Anderson’s gift will be counted towards the PC(USA)’s Mission Initiative: Joining Hearts and Hands campaign, an effort to raise $40 million for church growth and international mission. That campaign has so far raised $25 million — so this gift pushes the Hearts and Hands campaign total to $175,000, said Tim Hart-Andersen, a pastor from Minneapolis who is on the campaign’s steering committee.
“I think it’s marvelous,” and “what this gift does is put wind back into the sails of the Presbyterian church,” Hart-Andersen said.
This was a happy announcement for Detterick — who with this assembly is finishing his duties, after eight years, as executive director of the General and preparing for retirement in New Mexico. Detterick called the gift an “historic event” that “I pray will set the tone” for the denomination.
The money Anderson is giving to presbyteries will be used for three purposes: to develop racial-ethnic congregations; to plant new churches; and to help transform existing congregations that are struggling.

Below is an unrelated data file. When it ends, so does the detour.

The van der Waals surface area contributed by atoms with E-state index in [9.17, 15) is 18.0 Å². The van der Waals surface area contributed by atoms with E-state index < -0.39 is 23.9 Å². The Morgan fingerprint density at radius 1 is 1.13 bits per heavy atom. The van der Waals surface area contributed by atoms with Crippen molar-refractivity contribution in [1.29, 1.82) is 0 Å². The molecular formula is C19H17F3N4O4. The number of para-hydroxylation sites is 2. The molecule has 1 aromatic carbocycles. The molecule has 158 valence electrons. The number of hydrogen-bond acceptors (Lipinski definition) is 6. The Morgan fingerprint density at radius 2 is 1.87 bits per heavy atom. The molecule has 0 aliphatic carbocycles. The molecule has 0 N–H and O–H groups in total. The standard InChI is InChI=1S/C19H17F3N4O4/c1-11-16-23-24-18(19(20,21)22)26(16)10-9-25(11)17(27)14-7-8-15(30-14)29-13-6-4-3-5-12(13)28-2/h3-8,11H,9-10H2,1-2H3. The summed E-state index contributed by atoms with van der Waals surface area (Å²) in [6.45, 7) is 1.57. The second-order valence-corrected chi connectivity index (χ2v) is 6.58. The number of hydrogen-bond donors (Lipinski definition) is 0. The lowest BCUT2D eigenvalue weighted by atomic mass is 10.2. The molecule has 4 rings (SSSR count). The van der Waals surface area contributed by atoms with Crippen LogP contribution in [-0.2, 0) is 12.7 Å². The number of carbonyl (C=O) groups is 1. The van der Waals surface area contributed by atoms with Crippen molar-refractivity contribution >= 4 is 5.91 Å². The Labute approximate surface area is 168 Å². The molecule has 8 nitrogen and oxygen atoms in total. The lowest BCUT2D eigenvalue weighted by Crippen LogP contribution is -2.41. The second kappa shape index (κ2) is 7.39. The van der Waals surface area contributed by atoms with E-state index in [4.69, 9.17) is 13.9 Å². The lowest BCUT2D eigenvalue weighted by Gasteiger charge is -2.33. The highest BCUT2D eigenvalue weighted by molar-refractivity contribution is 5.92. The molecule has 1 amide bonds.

Other money would spin off to support seminaries and mission work, both in the U.S. and overseas.
It’s expected the fund will be in place by late in 2006 and that spending from it could begin early in 2007. Grant applications would be completed by 2009 and all the money dispersed by 2012..
In order to receive grants from the fund, presbyteries will have to meet certain conditions.
First, a presbytery would have to raise some matching money — 11 percent of the amount for which it has applied for a grant.
And the grant money would have to spent in particular ways — 10 percent for mission causes and 1 percent to the Theological Education Fund that supports Presbyterian seminaries. Both of those amounts would have to be matched by the presbytery.
So, for example, to qualify for a $500,000 grant, a presbytery would have to raise $55,000.
Of that, mission causes would get $100,000 ($50,000 from the grant, $50,000 raised by the presbytery).
The Theological Education Fund would get $10,000 ($5,000 from the grant and $5,000 from the presbytery).